Simon Blockley, CEO of Guidant Global talks about what recruitment and retention will be like in 2021

After such an unprecedented year, it’s perhaps safe to say that many of us are looking towards 2021 with the hope that some normality will return to our personal and professional lives. However, so much has changed in the last 12 months that the make-up of our workplaces has evolved at a speed that we could never have expected.

Of course, that’s not to say that this is a negative development. On the contrary, we’ve seen progress in the adoption of flexible and remote working the likes of which we would have arguably never seen had the global pandemic not made it a necessity. The benefits this brings to businesses in terms of the remote talent pools they can tap into and the ability for greater diversity and inclusion are rife.

Many employers are now asking what the future of their talent pools will look like. Here’s our key thoughts.

Hiring beyond the usual sources

Perhaps the biggest change or trend that we’re expecting to see is a shift away from solely using traditional hiring sources. With the issue of a person’s location, ability to travel to the office or hours they’re able to be on-site for removed for many as a result of the pandemic, employers can now tap into a much wider and greater talent pool.
While this is certainly a promising move from an equality, diversity and inclusion standpoint, it will require a change in not only a business’s employer brand, but also the internal culture. In order to engage with experts outside the usual remit, a company’s Employer Value Proposition (EVP) needs to be altered to reflect the interests of wider demographics. And where suppliers are being used to source or engage these individuals, it’s crucial that businesses ensure a true reflection of their EVP is making its way down the chain.

As a result of this shift in talent pools, it’s highly likely that we’ll see a vast number of employers review, adapt and evolve their EVP in the coming months to ensure they are competing for the best flexible resources.

Greater reliance on contingent workers

The use of contingent workers has been steadily increasing in recent years, largely driven by skills shortages in certain sectors and the demand from individuals themselves to be employed in this manner. However, while many employers were certainly recognising the significant value that this ‘non-employed’ workforce can deliver to their business, the global pandemic has highlighted it to a greater degree.

Never before has there been a need from so many employers to scale resources up or down as demand shifted rapidly across the globe. With many firms facing a roller coaster ride of business activity, being able to temporarily reduce staff numbers in some areas while increasing others has been hugely valuable.

Having access to resources that can be deployed at a minute’s notice, without the added overheads of employing permanent staff has helped a significant number of organisations weather the storm in the last year. And as we all continue to plan for the future, the flexibility and agility the contingent workforce offers will only continue to drive demand for these workers across businesses of all remits.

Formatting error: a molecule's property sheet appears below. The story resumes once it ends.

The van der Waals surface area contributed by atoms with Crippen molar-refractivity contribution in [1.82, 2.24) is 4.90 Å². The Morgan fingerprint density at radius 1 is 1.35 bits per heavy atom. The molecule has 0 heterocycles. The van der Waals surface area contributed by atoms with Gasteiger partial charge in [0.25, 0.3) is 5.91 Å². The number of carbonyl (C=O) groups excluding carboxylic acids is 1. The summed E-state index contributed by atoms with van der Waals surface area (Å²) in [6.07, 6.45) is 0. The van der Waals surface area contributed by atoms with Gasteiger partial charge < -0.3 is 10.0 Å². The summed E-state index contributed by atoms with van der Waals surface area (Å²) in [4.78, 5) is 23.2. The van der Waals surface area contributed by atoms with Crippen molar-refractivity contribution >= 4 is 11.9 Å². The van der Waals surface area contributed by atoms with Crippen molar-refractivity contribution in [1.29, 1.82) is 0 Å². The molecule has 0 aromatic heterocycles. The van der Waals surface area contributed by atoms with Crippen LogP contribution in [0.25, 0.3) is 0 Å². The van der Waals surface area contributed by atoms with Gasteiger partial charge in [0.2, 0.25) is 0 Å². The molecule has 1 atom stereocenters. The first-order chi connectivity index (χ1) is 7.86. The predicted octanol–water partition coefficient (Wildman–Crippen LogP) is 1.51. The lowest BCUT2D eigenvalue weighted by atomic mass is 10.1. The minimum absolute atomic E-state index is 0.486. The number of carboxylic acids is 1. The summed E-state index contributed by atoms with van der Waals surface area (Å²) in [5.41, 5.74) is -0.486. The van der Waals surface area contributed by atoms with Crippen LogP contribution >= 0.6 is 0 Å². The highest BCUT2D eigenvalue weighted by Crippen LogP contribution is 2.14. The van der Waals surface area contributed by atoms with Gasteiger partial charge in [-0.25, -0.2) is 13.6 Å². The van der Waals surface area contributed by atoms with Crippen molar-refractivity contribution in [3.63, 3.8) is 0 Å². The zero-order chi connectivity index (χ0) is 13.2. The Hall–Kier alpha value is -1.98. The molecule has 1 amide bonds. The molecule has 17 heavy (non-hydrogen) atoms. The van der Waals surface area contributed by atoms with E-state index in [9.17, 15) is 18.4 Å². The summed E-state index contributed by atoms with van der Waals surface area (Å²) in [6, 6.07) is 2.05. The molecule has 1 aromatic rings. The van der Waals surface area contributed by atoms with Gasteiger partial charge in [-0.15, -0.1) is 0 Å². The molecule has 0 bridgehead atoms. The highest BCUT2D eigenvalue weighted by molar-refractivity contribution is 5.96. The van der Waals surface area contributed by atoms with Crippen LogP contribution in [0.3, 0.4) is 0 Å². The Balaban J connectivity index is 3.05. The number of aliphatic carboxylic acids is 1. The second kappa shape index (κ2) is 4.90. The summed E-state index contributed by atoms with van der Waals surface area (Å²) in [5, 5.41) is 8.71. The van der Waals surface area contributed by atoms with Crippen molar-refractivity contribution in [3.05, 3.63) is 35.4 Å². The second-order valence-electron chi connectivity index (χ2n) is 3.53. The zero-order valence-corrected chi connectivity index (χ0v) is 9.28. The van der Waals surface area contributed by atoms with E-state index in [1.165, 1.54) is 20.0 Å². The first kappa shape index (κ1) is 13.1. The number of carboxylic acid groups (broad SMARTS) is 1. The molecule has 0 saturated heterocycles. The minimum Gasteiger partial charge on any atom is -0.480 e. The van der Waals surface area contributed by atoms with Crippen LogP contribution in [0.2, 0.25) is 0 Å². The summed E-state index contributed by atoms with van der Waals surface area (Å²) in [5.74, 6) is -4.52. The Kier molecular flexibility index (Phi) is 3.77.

The challenges of managing workforce supply chains

While this is certainly fantastic news for the HR community, it does present an additional challenge. Managing a remote and flexible workforce that combines a mix of permanent employees with non-employed workers that range from freelancers to contractors and those operating through a third party or under a Statement of Work (SOW) contract, is complex.

Knowing who is being redeployed and engaged by each of your firm’s divisions or management teams, how they are being employed, what compliance requirements are being met and which suppliers have been adequately vetted is an administrative and logistical challenge. And for those businesses that haven’t implemented these flexible workforce tactics in the past, gaining control of the ever-expanding talent supply chain is going to be daunting. But it is crucial. In particular, ensuring people are being engaged within your company compliantly is vital. There are, however, many caveats to employing flexible workforces that an employer and its suppliers must abide by – and there are, of course, regional variations of these across the globe. Across the UK, the imminent roll out of IR35 regulations (or off-payroll) into the private sector, for example, is set to further complicate the compliant engagement of non-employed workers.

Clearly, the future workforce is flexible. Those businesses able to build the strong foundations now to effectively manage the talent supply chain and adapt it at short notice – either on their own or through partnering with an expert – will certainly be the ones with a true competitive advantage in 2021.

 

About the author:

Simon Blockley is CEO of Guidant Global – a leader in talent acquisition and managed workforce solutions

By Lisa Baker, Senior Editor

Senior Editor Lisa Baker is the owner of Need to See it Publishing Group, providing contract news for business and news sites across the UK. Lisa is an experienced HR writer and commentator, editing HR publications for more than 5 years.